Say NO to Mold

Say NO to Mold

As building methods and products evolve, building science has become a complex learning process with regard to materials and how they interact in the building envelope. As energy costs continue to rise, the trend is to build structures as “tight” as possible to provide an energy efficient environment. Unfortunately, ventilation to deal with naturally occurring indoor humidity and air quality was an afterthought. Other issues involve modernized architecture which is much more ornate and detailed placing greater demand on construction crews to keep moisture out.The proper use of vapor retarders versus vapor barriers invarious climates is also brought into question. At this time, building codes prescribe only two approaches to address moisture control: vapor barriers and venting attics and/or crawlspaces. These components lend to an increase in the perceived mold problem.

EPS insulation is a closed cell foam that offers a high degree of dimensional stability under moisture exposure. Because of its closed cell structure it delivers excellent resistance to moisture absorption by submersion in water and most moisture gains are either surface or interstitial and have little effect on thermal performance. Avoidance of continuous exposure of building envelope components to liquid water is a fundamental design objective. Proper management of moisture vapor depends on the knowledge of how moisture properties relate to the design and how they interact in actual assemblies not simply whether a permeability value is high or low.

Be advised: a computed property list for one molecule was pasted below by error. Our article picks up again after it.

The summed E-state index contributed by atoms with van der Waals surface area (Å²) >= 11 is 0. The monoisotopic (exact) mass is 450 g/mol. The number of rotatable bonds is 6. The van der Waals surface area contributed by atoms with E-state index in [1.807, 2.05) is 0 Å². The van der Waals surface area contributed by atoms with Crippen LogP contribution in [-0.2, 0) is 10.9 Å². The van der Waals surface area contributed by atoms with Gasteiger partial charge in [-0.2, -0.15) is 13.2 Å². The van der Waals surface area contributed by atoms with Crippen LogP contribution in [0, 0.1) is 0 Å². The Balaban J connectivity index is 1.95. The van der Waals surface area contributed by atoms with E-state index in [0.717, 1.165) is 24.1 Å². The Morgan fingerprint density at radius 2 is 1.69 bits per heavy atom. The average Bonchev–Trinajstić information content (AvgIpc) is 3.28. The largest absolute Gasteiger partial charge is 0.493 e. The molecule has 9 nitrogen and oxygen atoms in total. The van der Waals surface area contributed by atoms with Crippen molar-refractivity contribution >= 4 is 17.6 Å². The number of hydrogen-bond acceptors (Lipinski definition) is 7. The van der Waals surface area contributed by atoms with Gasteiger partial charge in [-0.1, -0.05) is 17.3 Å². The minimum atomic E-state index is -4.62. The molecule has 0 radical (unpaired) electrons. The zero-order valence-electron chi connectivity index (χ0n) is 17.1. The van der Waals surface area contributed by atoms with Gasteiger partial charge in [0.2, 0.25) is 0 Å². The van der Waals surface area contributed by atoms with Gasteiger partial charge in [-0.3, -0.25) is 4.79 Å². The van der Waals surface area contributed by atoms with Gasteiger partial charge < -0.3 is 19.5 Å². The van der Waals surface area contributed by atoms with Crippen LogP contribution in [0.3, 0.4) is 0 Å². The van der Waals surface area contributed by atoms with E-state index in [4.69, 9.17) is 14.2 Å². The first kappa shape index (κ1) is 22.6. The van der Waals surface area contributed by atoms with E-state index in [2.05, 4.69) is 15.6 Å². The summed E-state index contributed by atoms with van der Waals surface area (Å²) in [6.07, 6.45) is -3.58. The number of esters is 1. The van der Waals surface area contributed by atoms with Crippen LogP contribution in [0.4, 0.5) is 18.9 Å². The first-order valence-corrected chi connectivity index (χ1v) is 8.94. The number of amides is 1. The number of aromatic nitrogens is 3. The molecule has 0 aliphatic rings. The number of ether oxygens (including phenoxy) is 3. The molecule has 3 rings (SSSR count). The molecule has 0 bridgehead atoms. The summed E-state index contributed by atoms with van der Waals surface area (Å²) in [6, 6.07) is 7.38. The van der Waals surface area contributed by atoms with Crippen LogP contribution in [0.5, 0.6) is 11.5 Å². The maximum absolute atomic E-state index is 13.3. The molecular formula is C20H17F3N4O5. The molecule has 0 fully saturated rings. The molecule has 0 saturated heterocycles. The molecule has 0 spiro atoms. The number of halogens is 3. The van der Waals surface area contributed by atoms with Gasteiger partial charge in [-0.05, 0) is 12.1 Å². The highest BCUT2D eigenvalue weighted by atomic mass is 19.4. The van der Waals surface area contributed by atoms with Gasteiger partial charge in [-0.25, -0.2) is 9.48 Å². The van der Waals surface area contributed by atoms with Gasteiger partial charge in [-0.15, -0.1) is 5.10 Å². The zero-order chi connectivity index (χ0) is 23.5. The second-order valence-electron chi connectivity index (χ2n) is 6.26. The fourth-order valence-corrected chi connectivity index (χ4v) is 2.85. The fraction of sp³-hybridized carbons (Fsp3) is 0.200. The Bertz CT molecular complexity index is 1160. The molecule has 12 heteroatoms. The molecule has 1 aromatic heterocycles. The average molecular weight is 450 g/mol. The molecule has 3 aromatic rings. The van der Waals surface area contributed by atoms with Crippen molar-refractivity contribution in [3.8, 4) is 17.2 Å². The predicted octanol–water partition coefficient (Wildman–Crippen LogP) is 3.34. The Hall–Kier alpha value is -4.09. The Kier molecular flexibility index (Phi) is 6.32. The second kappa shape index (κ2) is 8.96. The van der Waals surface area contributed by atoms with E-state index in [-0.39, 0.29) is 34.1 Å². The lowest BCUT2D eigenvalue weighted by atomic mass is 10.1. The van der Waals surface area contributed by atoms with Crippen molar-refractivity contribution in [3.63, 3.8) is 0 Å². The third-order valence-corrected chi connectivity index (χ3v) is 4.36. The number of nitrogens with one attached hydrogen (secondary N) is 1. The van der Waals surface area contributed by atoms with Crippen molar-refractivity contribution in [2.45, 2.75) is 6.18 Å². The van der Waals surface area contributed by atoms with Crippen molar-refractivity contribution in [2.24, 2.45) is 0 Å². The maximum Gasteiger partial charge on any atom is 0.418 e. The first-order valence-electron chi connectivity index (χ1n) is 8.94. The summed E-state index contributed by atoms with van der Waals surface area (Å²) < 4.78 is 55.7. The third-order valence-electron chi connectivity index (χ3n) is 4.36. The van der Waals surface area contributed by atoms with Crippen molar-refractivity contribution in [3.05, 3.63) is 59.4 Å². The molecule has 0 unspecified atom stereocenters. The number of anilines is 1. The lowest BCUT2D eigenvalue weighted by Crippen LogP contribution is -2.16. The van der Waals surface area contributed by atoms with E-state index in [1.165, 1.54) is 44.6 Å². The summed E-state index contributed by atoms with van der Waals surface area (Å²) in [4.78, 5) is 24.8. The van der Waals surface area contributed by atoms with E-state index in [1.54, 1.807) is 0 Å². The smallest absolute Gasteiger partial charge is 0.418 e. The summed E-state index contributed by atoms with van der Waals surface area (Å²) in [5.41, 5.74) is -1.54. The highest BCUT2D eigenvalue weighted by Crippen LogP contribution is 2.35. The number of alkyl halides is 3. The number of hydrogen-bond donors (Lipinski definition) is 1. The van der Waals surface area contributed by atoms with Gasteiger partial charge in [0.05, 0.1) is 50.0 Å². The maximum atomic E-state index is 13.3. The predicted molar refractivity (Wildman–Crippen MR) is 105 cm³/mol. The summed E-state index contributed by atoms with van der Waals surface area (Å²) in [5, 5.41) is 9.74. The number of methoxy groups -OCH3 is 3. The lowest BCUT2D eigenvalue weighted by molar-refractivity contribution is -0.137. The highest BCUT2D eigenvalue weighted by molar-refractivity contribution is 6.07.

As demonstrated by recent testing, expanded polystyrene rigid foam insulation is a non-nutritive source. Mold is as common as the air we breathe. With thousands of different types of molds, it is one of the oldest natural occurring organisms on earth. As a living organism, mold needs oxygen, organic material and water to grow. Media hype and litigation have increased scrutiny and misperception of mold in building structures.To reduce the risk of mold in buildings, proper design, product choice and good construction practices are important factors to consider.

The construction industry has begun to reexamine existing practices to avoid and prevent mold. A feat that is near impossible since the only way to completely eliminate mold would be to remove all oxygen from a structure which would render the building uninhabitable.

For more information on how Drew Foam Company can help with the mold problem and what we can do with our foam give us a call today!




*Article copied from http://www.epsindustry.org/sites/default/files/EPS%20Insulation%20Mold%20Resistance.pdf

*Copyright ©EPS Molders Association 2004The EPS Molders Association publishes technical bulletins to helpinform building professionals on the performance characteristics ofexpanded polystyrene (EPS) building products. The informationcontained herein is provided without any express or impliedwarranty as to its truthfulness or accuracy.SGS U.S. Testing Company, Inc. Report No. 110170 ( July 2004 )Common Indoor Mold Strains Expanded Polystyrene S

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